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Clinical significance, diseases and disorders of the Cervix

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Cervical cancer. Human papillomavirus (HPV) infection appears to be involved in the development of more than 90% of cases;[3][4] most people who have had HPV infections, however, do not develop cervical cancer.[5][6] Other risk factors include: smoking, a weak immune system, birth control pills, starting sex at a young age and having many sexual partners, but these are less important.[1][7] Cervical cancer typically develops from precancerous changes over 10 to 20 years.[5] There are a few types of cervical cancer.

Cervical cancer

About 90% are squamous cell carcinomas, 10% are adenocarcinoma and a small number are other types.[7] Diagnosis is typically by cervical screening followed by a biopsy. Medical imaging is then done to determine whether or not the cancer has spread.[1] Cervicitis. Causes[edit] Cervicitis can be caused by any of a number of infections, of which the most common are chlamydia and gonorrhea, with chlamydia accounting for approximately 40% of cases.[4] Trichomonas vaginalis and herpes simplex are less common causes of cervicitis.


The role of Mycoplasma genitalium and bacterial vaginosis in causing cervicitis is still under investigation.[5] Stenosis of uterine cervix. Cervical stenosis means that the opening in the cervix (the endocervical canal) is more narrow than is typical.

Stenosis of uterine cervix

In some cases, the endocervical canal may be completely closed. A stenosis is any passage in the body that is more narrow than it should typically be. Symptoms[edit] According to the Nezhat Medical Center,[1] "symptoms depend on whether the cervical canal is partially or completely obstructed and on the patient's menopausal status. Pre-menopausal patients will have a build up of blood inside the uterus which causes sporadic bleeding and pelvic pain. Impact[edit] Clear-cell adenocarcinoma. Cervical agenesis. Bicornuate uterus. A bicornuate uterus or bicornate uterus (from the Latin cornū, meaning "horn"), commonly referred to as a "heart-shaped" uterus, is a uterus composed of two "horns" separated by a septum.

Bicornuate uterus

In humans, a bicornuate uterus is a type of uterine malformation, but in some other mammalian species, including rodents and pigs, it is normal. Uterus didelphys. "Didelphys" redirects here.

Uterus didelphys

For the genus commonly known as large American opossums, see didelphis. Uterus didelphys (sometimes also uterus didelphis) represents a uterine malformation where the uterus is present as a paired organ when the embryogenetic fusion of the Müllerian ducts fails to occur. As a result there is a double uterus with two separate cervices, and often a double vagina as well. Each uterus has a single horn linked to the ipsilateral fallopian tube that faces its ovary. In non human species (e.g. nematodes), a didelphic genital tract may be normal rather than a malformation.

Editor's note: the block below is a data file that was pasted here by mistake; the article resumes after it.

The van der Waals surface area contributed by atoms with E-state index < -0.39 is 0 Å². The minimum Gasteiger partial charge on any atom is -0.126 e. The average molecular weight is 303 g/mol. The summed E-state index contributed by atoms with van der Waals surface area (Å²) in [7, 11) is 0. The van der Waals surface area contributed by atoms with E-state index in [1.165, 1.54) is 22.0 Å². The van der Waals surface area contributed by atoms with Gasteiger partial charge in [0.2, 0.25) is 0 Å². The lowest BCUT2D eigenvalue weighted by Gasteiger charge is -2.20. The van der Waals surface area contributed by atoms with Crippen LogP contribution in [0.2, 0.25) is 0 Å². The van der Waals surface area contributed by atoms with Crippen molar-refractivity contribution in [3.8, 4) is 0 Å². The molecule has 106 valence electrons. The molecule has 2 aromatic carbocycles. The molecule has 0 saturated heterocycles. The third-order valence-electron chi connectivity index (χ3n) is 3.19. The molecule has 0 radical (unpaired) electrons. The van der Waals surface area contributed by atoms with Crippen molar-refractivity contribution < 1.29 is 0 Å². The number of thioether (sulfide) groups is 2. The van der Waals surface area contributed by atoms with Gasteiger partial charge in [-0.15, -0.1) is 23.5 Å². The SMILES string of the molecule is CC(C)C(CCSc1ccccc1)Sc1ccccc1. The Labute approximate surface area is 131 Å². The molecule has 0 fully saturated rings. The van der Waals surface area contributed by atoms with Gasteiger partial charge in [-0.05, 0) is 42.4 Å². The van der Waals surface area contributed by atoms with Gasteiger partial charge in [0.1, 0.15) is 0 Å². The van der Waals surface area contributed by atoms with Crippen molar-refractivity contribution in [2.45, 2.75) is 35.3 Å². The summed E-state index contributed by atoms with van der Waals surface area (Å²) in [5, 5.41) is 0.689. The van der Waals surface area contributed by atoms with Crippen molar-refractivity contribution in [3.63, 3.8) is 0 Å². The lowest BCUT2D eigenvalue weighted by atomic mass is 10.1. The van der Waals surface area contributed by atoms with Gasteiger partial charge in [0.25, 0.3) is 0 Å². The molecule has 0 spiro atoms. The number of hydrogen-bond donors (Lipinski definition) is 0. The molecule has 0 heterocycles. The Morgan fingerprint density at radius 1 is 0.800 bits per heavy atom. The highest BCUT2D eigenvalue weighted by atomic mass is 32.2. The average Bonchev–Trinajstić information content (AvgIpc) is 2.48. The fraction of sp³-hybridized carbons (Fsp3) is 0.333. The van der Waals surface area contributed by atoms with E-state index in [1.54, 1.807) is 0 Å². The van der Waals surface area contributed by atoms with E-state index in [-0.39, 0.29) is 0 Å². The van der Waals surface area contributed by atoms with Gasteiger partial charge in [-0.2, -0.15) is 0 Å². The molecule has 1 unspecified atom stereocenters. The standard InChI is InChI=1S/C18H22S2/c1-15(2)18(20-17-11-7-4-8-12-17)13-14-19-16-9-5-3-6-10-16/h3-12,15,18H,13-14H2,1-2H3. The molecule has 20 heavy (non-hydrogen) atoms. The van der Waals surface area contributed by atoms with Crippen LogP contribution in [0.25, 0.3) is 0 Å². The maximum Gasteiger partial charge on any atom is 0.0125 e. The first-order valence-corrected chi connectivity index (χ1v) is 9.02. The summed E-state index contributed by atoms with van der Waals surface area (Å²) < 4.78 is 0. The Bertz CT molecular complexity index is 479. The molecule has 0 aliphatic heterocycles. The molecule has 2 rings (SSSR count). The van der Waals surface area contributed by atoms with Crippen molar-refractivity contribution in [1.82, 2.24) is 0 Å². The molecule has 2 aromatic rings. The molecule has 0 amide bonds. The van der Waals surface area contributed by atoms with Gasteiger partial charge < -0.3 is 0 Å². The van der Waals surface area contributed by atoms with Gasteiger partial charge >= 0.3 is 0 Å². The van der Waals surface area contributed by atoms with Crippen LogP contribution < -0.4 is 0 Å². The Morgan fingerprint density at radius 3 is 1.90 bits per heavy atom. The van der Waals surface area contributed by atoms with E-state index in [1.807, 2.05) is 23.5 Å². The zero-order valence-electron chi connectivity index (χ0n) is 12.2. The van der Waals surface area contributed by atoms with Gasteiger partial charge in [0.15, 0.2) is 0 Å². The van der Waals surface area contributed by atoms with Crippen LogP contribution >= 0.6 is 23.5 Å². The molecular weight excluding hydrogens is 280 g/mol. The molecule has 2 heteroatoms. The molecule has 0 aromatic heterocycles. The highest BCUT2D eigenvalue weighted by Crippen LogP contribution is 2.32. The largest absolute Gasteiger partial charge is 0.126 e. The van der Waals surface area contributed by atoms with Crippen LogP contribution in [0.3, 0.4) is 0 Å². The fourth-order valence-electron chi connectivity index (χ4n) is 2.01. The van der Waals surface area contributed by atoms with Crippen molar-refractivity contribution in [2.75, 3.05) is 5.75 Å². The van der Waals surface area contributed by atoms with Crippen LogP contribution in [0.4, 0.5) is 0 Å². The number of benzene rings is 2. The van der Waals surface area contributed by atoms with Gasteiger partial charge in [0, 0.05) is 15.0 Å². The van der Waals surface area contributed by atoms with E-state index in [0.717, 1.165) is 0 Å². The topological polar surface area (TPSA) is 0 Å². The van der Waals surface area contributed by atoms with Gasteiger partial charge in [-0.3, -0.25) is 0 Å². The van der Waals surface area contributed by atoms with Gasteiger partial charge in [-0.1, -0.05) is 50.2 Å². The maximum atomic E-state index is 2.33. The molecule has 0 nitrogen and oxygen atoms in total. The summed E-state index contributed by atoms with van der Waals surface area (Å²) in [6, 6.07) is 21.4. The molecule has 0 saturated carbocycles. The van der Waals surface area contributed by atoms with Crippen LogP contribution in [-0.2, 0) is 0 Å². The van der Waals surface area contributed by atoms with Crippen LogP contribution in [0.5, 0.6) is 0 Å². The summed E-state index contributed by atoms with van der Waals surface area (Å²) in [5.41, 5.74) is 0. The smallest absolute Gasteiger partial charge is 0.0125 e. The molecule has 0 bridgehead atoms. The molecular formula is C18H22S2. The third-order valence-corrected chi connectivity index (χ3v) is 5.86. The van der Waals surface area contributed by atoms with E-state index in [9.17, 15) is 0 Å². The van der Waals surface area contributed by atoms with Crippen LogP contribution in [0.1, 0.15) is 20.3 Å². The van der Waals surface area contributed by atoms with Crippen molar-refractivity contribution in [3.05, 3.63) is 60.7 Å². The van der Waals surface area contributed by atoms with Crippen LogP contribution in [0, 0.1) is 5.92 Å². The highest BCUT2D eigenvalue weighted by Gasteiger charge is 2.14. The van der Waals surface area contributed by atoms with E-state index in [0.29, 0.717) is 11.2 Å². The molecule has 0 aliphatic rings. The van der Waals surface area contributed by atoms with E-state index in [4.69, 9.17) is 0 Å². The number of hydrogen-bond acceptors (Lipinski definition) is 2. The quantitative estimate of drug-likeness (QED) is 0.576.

Cervical polyp. Cause[edit] The cause of cervical polyps is uncertain, but they are often associated with inflammation of the cervix.[2] They may also occur as a result of raised levels of estrogen or clogged cervical blood vessels.[3] Symptoms[edit] Cervical polyps often show no symptoms.[4] Where there are symptoms, they include intermenstrual bleeding, abnormally heavy menstrual bleeding (menorrhagia), vaginal bleeding in post-menopausal women, bleeding after sex and thick white vaginal or yellowish discharge (leukorrhoea).[3][5][6][7]

Cervical polyp

Cervical ectropion. Cervical ectropion (or cervical eversion) is a condition in which the central (endocervical) columnar epithelium protrudes out through the external os of the cervix and onto the vaginal portion of the cervix, undergoes squamous metaplasia, and transforms to stratified squamous epithelium.[1] Although not an abnormality, it is indistinguishable from early cervical cancer; therefore, further diagnostic studies (e.g., Pap smear, biopsy) must be performed for a differential diagnosis.[2] Formation[edit] The squamocolumnar junction, where the columnar secretory epithelium of the endocervical canal meets the stratified squamous covering of the ectocervix, is located at the external os before puberty.

Cervical ectropion

As estrogen levels rise during puberty, the cervical os opens, exposing the endocervical columnar epithelium onto the ectocervix. This area of columnar cells on the ectocervix forms an area that is red and raw in appearance called an ectropion (cervical erosion). Cervical pregnancy. A Cervical pregnancy is an ectopic pregnancy that has implanted in the uterine endocervix.[1] Such a pregnancy typically aborts within the first trimester, however, if it is implanted closer to the uterine cavity - a so-called cervico-isthmic pregnancy - it may continue longer.[2] Placental removal in a cervical pregnancy may result in major hemorrhage.

Cervical pregnancy

Incidence[edit] The incidence has been reported to be about 1:1,000 to 1: 16,000 pregnancies.[3][4][5] Diagnosis[edit] The diagnosis is made in asymptomatic pregnant women either by inspection seeing a bluish discolored cervix or, more commonly, by obstetric ultrasonography. A typical non-specific symptom is vaginal bleeding during pregnancy. Management[edit] True cervical pregnancies tend to abort, if, however, the pregnancy is located higher in the canal and the placenta finds support in the uterine cavity it can go past the first trimester. References[edit] ^ Jump up to: a b Lin EP, Bhatt S, Dogra VS. (2008).